Thank you so much for joining me today on From Pemberley to Milton and hopefully if you do not already read novellas, you will give them a chance! You never know when a short and sweet read will become a new favorite! XO

***Author Bio***

Author photo Elizabeth Ann West Cancelled smallerElizabeth Ann West is a Jane-of-all-trades, mistress to none! Author of 7 novellas and 3 novels, her books have won reader awards and been purchased in over 20 different countries. Armed with a Bachelor of Arts in Political Science from a small liberal arts university in Virginia, she has worked for Walt Disney World, Alcoa, volunteered as an ombudsman for the U.S. Navy and moves wherever her husband’s military career sends them! Currently living in upstate New York, she is a mother of two, loves to fence, and has a soft spot for Japanese RPG video games.


I would like to thank Elizabeth for this wonderful guest post, which I personally find very interesting, her generosity in the giveaway, and her kindness in making every single copy a special and personalised one.

Thank you for coming to From Pemberley to Milton Elizabeth!


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21 responses to “Short and Sweet Reads: What Are These Novella Things In Jane Austen Fan Fiction?

  1. I love and embrace novellas. I still read novels, but novellas are a wonderful fix.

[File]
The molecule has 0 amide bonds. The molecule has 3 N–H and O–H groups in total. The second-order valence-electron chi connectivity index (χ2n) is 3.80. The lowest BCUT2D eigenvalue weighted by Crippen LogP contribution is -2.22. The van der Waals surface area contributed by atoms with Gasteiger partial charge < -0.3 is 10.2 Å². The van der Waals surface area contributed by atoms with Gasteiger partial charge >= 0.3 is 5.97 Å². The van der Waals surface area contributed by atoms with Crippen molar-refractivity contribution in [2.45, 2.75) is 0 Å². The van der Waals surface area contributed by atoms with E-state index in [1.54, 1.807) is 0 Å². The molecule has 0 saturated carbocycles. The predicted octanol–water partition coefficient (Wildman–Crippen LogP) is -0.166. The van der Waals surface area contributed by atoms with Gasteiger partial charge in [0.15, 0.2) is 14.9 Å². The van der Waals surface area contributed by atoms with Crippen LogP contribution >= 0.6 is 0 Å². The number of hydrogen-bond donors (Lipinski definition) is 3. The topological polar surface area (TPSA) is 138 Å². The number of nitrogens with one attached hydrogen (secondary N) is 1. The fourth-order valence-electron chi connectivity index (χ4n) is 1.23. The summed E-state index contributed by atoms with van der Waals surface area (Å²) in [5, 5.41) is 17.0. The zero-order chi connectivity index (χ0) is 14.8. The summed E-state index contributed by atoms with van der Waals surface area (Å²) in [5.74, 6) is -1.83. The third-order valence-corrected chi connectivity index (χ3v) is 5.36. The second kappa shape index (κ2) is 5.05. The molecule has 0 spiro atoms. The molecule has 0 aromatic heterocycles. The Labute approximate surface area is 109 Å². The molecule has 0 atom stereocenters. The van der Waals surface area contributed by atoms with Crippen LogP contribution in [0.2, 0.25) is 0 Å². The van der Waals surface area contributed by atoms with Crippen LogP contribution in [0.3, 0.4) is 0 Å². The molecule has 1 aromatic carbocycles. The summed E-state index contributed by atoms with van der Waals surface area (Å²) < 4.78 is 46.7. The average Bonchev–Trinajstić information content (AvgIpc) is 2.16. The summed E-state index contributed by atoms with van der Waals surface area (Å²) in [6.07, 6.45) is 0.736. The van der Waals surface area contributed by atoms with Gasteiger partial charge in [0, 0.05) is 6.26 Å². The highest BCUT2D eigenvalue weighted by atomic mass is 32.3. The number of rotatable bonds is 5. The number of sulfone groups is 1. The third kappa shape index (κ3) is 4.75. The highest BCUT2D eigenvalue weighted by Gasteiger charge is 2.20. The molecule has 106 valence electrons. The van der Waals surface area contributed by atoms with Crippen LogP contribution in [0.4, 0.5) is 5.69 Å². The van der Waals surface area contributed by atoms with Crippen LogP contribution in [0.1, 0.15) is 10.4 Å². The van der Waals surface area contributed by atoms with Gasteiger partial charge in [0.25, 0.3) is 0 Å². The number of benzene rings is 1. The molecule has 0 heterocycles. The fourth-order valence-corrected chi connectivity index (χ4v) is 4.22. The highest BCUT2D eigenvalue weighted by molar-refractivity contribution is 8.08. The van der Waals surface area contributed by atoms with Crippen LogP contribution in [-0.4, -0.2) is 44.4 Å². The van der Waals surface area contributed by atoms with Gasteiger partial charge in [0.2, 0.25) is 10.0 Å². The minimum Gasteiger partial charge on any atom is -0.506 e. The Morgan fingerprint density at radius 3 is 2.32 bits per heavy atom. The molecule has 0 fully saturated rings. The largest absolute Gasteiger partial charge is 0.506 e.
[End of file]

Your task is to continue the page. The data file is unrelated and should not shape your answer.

Liked by 1 person

  2. Theresa M

    This article/interview has given my pause…I usually don’t pay too much attention to novellas. I look at the length and then the price and think that my book budget would be better served by a longer novel. Having said that, I do realize the author deserves to be paid for the story! I would love to try a stand alone…Very Merry Mischief would be delightful.
    Thanks so much!

    Liked by 1 person

  3. I used to be like you Theresa, until I read my first novella. Now I look at them differently, and I do enjoy some of them very much! A Very Merry Mischief was one of those I truly enjoyed 😉 good choice! Don’t forget to fill the Google form to receive your copy from Elizabeth 🙂


  4. I admit I prefer a long novel but I have started reading novellas, and have found that having enjoyed the story I wish they were longer

    Liked by 1 person

  5. Thank you everyone for visiting today! My day sorta derailed, but I was able to pop in now! I know novellas aren’t for everyone. 🙂 Next time I visit, I promise it will be something fun with my novels.

    I will start working through the list this weekend and getting the signed files out to everyone! 🙂 Please make sure you fill out the google form so I know what book, file type, and where to send it!